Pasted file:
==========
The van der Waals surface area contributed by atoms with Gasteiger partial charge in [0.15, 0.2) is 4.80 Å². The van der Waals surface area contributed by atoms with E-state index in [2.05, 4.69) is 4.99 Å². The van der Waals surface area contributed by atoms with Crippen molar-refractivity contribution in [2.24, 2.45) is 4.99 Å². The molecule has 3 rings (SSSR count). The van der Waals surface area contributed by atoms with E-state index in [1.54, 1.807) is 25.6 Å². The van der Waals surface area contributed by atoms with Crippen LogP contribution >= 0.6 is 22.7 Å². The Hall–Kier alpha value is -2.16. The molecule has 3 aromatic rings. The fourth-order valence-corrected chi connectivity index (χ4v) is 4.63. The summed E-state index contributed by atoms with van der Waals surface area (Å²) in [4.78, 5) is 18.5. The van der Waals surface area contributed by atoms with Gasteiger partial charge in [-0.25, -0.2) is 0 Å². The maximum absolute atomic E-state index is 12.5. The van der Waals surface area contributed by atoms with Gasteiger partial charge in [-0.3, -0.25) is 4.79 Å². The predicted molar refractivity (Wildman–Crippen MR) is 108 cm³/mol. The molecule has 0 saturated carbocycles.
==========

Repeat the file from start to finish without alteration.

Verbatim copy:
The van der Waals surface area contributed by atoms with Gasteiger partial charge in [0.15, 0.2) is 4.80 Å². The van der Waals surface area contributed by atoms with E-state index in [2.05, 4.69) is 4.99 Å². The van der Waals surface area contributed by atoms with Crippen molar-refractivity contribution in [2.24, 2.45) is 4.99 Å². The molecule has 3 rings (SSSR count). The van der Waals surface area contributed by atoms with E-state index in [1.54, 1.807) is 25.6 Å². The van der Waals surface area contributed by atoms with Crippen LogP contribution >= 0.6 is 22.7 Å². The Hall–Kier alpha value is -2.16. The molecule has 3 aromatic rings. The fourth-order valence-corrected chi connectivity index (χ4v) is 4.63. The summed E-state index contributed by atoms with van der Waals surface area (Å²) in [4.78, 5) is 18.5. The van der Waals surface area contributed by atoms with Gasteiger partial charge in [-0.25, -0.2) is 0 Å². The maximum absolute atomic E-state index is 12.5. The van der Waals surface area contributed by atoms with Gasteiger partial charge in [-0.3, -0.25) is 4.79 Å². The predicted molar refractivity (Wildman–Crippen MR) is 108 cm³/mol. The molecule has 0 saturated carbocycles.